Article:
1.2. Spectral Stability

With these preparations, following [4, 5], we now state the spectral stability assumptions.

L2(R)-spectrum of L⊂{λ∈C:R(λ)<0}∪{0}.

λ=0 is a simple eigenvalue of L0.

There exists a constant θ>0 such that Rσ(Lξ)≤-θξ2 for all ξ∈[-π,π).

From (D1), we see that the origin is the only neutral spectrum of L. By differentiating the traveling wave ODE (3), we obtain Lu¯′(x)=0; so 0 is an eigenvalue of L0 because u¯′∈Lper2([0,1]). The second assumption (D2) implies that, for sufficiently small ξ, an eigenvalue λ(ξ) of Lξ bifurcating from 0 is analytic in ξ. If we use Taylor series expansion with respect to ξ, by (D3) and the complex symmetry λ(-ξ)=λ¯(ξ), λ(ξ) can be written as (14)λξ=-iaξ-bξ2+Oξ3,forsufficientlysmallξ,where a∈R and b>0. Moreover, by the perturbation theory, the corresponding right and left eigenfunctions of Lξ, denoted by q(x,ξ) and q~(x,ξ), respectively, are also analytic in ξ for sufficiently small |ξ|. In particular, (D2) implies that one can take q(x,0)=u¯′(x) because L0u¯′(x)=0. Moreover, condition (D3) was verified by direct numerical Evans function analysis in [12].

2. Main Result

For the nonlocalized initial modulation h0(x), we set h±∞ as a piecewise defined function (15)h±∞x=h-∞,x≤0,h+∞,x>0,where h+∞=limx→∞h0(x) and h-∞=limx→-∞h0(x). Here, in order to make sense of Bloch transform framework for the nonlocalized data, we may assume h-∞=-h+∞. Indeed, for any asymptotic constants h+∞ and h-∞, we have h-∞+k=-(h+∞+k) with k=-(h+∞+h-∞)/2.

We are ready to state our main theorem. It says that, assuming (D1)–(D3), u¯ is nonlinearly stable in L1(R) with some modulation ψ(x,t) under small initial perturbations satisfying (16) and (17).

Theorem 2.

Let u¯(x) be a stationary 1-periodic solution of (2) satisfying the spectral stability conditions (D1)–(D3). For a sufficiently small number E0>0, we assume initial data u~0(x) and h0(x) satisfy (16)u~0x-h0x-u¯xL1R∩H3R+∂xh0W1,1R∩H3R≤E0,(17)h0x-h±∞L1R+h±∞≤E0.Then, for all initial data u~0 satisfying (16) and (17), the corresponding solution u~(x,t) to (2) satisfies that, for all t≥0, (18)u~x-ψx,t,t-u¯xL1x;R≤CE0,∂xψ,∂tψx,tL1x;R≤CE0,for an appropriate modulation ψ(x,t)∈W2,∞ with ψ(x,0)=h0(x). Here the constant C depends on M′>0 in Lemma 4 and we determine ψ(x,t) in Section 4.

2.1. Discussion and Open Problems

As shown in Theorem 2, u¯ is modulationally stable in L1(R) under nonlocalized initial perturbations. That is, even if we perturb the underlying solution u¯ by shifting it slightly out of phase at ±∞, u¯ is still stable in L1(R) with some modulation determined in Section 4. However, it is just boundedly stable, while the main theorem in [1] implies that the underlying periodic solution u¯ is nonlinearly “asymptotically” stable in Lp(R)(p≥2); that is, u~(x-ψ(x,t),t) converges to u¯ in Lp(R) as t goes to infinity. It makes sense if we plug p=1 into Lp-estimates in [1]: (19)u~x-ψx,t,t-u¯xLpx;R≤CE01+t-1/21-1/p,p≥2.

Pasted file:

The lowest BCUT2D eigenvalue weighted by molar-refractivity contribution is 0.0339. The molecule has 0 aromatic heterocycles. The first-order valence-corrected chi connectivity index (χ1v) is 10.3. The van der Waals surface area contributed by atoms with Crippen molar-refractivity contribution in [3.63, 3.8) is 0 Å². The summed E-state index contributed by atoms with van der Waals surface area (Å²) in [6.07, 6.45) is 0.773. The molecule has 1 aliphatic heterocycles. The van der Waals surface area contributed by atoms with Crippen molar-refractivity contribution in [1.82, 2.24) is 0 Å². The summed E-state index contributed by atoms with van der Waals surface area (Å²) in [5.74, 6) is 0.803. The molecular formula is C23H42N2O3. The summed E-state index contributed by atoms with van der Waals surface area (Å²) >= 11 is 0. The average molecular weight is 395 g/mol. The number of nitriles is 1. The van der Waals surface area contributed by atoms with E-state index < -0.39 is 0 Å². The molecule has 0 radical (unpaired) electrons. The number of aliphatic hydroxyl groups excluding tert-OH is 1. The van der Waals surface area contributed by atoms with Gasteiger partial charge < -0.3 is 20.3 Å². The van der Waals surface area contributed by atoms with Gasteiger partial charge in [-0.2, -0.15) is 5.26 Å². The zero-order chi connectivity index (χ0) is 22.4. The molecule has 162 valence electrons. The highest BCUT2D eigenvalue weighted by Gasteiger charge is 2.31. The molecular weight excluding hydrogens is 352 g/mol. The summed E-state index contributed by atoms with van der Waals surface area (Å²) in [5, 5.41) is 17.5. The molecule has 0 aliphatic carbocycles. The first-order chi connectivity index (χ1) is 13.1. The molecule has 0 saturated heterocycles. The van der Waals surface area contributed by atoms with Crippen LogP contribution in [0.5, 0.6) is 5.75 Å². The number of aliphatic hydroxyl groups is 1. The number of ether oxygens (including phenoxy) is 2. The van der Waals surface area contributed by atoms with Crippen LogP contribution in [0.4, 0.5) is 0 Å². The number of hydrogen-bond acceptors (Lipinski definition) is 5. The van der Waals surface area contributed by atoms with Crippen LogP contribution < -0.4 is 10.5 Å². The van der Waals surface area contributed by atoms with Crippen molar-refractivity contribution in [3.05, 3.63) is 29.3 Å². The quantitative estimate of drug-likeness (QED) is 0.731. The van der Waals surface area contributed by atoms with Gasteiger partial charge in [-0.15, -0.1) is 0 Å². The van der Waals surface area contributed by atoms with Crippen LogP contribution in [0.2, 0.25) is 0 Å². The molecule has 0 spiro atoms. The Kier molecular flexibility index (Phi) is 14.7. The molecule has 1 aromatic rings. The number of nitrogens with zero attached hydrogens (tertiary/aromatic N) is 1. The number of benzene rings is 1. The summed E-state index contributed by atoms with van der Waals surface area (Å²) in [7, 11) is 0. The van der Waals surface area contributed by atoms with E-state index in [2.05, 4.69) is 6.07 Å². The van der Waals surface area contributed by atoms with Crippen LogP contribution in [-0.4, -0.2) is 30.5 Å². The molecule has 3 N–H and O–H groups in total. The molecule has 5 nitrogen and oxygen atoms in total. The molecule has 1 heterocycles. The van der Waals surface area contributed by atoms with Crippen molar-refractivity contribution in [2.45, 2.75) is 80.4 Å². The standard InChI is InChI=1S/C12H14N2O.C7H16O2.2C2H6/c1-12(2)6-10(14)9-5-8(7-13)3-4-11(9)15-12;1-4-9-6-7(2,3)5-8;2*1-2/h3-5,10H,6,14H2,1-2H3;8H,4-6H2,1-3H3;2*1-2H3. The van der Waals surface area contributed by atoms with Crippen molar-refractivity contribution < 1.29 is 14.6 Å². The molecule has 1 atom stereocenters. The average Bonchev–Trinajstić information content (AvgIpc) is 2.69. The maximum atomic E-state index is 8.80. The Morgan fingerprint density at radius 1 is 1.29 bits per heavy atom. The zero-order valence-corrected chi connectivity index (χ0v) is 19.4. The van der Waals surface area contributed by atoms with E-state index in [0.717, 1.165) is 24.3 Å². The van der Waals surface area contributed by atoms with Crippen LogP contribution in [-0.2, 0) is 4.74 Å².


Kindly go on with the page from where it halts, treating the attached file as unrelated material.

We emphasize again that we use pointwise estimates of the solution operator S(t) in terms of the localized data v0≔u~0(x-h0(x))-u¯(x) and the nonlocalized data u¯′h0 in order to obtain L1(R)-stability, because we cannot apply the Hausdorff-Young inequality (5) as we mentioned in the Introduction. This is the reason why we need both initial conditions (16) and (17), while (16) is enough to prove Lp(R)-stability (p≥2) in [1].

Pointwise estimates give us more elaborate behaviors of the perturbation v like an exact solution of linear perturbation equation vt=Lv; so pointwise estimate is a common method to get L1(R)-stability. However, we need to make more effort to obtain pointwise bounds. As shown in [3], we need condition (17) in order to obtain pointwise estimate of S(t)(u¯′h0)(x) for the case |x|≫Ct with a sufficiently large constant C>0. This issue did not arise in [2] because only localized modulations ψ(x,t) with h0(x)=ψ(x,0)≡0 were considered in [2]. However, the primary difficulty is to obtain pointwise estimates on the Green function G(x,t;y) of the linear operator L for the case |x-y|≫Ct by using Bloch decomposition. If we solve the difficulty, we might delete condition (17) in Theorem 2, even in the main theorem of [3]. This problem was discussed in more detail in [3]. Pointwise nonlinear stability under nonlocalized perturbations in systems of conservation is an open problem.